Today in history, “The First Lady of the Struggle” Mary McLeod Bethune passed away, the infamous Plessy v. Ferguson decisions were handed down by the Supreme Court, and the Bath School Massacre took place in Michigan.
Transcript of This Day In History below.
This is Marc Steiner, and today is May the 18th. Welcome to This Day In History.
(MARY MCLEOD BETHUNE: “WHAT DOES AMERICAN DEMOCRACY MEAN TO ME?” AMERICA’S TOWN MEETING OF THE AIR, NEW YORK CITY (1939) http://soundlearning.publicradio.org/subjects/history_civics/say_it_plain/mary_mcleod_bethune.shtml)
That was “The First Lady of the Struggle,” Mary McLeod Bethune, who died today in 1955. During the New Deal era, she was a prominent educator and fighter for civil rights. She was the child of two former slaves, and went on to become an advisor to President Franklin Delano Roosevelt as part of his “Black Cabinet,” informing him of the concerns of Black Americans. She started a private school for African-American students in Daytona Beach and focused on the education of young African Americans. We remember her today.
And today in 1860, on a platform that had nothing to do with ending slavery, Abraham Lincoln became the Presidential nominee for the Republican Party.
It was on the day the infamous Plessy v. Ferguson decisions were handed down by the US Supreme Court in 1896 that held that racial segregation is legal. Justice Harlan from Kentucky was the lone dissenter. One of the majorities was Justice Edward Douglass White of Louisiana, where the case originated, where Homer Plessy, after purchasing a first class ticket, refused to move from an all-white train car and was arrested. In his home state of Louisiana, Justice Douglass was a member of the New Orleans Pickwick Club that pursued white control of the state and was also part of the paramilitary white supremacist group Crescent City White League. Plessy v Ferguson was the law of the land until overturned by Brown v Board of Education in 1954.
And 45 people were killed by bombs today in 1927 planted by a disgruntled school-board member in Michigan, who was upset over heavy property taxes. Andrew Kehoe, wired the building with dynamite, and the resulting blast left 45 people dead, 38 of whom were children. The Bath School Disaster was the deadliest school massacre in American history.
As you push to get on, get off, or pick your floor on an elevator, pay homage to barber Alexander Miles who received the patent for the automatic opening and closing of elevators today in 1838. He moved from Ohio to Seattle, where he became known “as the wealthiest colored man in the Northwest…”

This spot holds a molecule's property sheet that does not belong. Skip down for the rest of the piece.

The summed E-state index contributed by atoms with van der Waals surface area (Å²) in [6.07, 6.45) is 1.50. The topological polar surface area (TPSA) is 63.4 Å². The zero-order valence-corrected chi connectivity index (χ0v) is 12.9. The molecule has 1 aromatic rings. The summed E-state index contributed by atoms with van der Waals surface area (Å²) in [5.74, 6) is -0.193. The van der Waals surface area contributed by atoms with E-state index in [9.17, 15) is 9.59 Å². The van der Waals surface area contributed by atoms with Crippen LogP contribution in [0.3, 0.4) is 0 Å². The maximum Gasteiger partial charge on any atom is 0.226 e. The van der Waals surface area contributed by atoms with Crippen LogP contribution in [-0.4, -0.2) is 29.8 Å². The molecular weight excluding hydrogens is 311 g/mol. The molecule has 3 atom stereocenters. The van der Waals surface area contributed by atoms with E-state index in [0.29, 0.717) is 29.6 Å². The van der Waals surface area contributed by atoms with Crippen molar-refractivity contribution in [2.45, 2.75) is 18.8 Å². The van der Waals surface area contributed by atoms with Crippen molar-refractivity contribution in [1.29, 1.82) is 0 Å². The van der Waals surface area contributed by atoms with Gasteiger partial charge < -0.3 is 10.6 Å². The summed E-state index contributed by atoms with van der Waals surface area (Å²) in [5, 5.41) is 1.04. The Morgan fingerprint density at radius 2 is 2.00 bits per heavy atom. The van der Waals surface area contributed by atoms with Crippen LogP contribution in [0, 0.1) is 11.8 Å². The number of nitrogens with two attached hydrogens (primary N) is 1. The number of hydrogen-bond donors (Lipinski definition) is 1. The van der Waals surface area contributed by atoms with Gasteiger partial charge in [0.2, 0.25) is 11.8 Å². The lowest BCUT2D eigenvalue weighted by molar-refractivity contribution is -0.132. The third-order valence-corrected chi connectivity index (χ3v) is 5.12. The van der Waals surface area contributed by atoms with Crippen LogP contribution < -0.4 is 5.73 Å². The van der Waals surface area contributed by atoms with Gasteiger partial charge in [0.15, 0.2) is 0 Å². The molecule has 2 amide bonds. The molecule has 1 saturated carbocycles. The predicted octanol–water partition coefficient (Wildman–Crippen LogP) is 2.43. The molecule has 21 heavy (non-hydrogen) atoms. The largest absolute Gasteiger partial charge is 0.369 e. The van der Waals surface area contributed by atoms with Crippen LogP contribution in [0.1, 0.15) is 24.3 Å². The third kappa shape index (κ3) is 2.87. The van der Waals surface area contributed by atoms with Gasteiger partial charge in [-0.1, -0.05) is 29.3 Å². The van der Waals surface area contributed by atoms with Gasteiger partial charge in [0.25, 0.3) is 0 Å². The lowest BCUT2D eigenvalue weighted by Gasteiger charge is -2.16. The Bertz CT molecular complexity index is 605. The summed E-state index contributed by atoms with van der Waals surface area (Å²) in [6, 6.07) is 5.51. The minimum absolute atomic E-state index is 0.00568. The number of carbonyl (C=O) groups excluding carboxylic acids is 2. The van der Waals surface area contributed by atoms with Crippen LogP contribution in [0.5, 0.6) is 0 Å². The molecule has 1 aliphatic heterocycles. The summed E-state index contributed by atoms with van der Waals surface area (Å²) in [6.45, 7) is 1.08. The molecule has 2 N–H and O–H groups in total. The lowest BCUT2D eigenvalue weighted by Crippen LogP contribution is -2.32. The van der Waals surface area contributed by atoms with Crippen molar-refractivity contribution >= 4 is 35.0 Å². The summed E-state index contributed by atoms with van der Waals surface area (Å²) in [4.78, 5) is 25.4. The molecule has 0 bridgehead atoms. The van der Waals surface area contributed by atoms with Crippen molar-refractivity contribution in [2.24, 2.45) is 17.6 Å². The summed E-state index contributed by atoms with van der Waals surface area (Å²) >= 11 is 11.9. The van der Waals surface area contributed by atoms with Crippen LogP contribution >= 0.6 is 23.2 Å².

The gruesome death of Tupac Amaru II happened on this day in Peru in 1781. Two hundred years before this, his ancestor Tupac Amaru waged the last Inca war against the Spaniards. He was the second a mestizo of mixed native heritage married to a woman of Indigenous and African descent, and led a rebellion against Spain to free the yolk of tyranny of native people and to free people of African heritage from slavery. It was on this day after his defeat, after being forced to watch the execution of his wife, son and uncle that Tupac Amaru II had his tongue cut out, his body pulled apart by four horses and then beheaded in the same place that his ancestor Tupac Amaru was beheaded. However horrible that day, his forces never backed down and that moment is credited with inspiring indigenous and anti-colonial movements throughout the Andes.
Here’s a song for your May 18th. It’s the birthday of hall of fame gospel singer Walter Hawkins, born today in 1949 in Oakland, California. He started in The Edwin Hawkins Singers with his brothers, producing the first big gospel crossovers, “Oh Happy Day.” He went on to be inducted in the Gospel Music Association Hall of Fame, and we hear now Walter Hawkins singing “I’m Going Away,”
(Walter Hawkins – I’m Going Away https://www.youtube.com/watch?v=mZudU39k8-s)
To continue your exploration of this day in history, take a look at some of our favorite sources: Charles H. Wright Museum: Today in Black History; African American Registry; BlackPast; NYTimes on this Day; EyewitnessToHistory.com; The Civil War Trust; Voices in Labor: Today in Labor History; Union Communication Services at The Worker Institute: Today in Labor History; BBC On This Day; The Holocaust History Project; PBS African American World; PBS; Today in Women’s History; South African History Online; This Day In North American Indian History; Jewish Virtual Library; The People History; Wikipedia List of Historical Anniversaries; Yenoba; and This Day in Music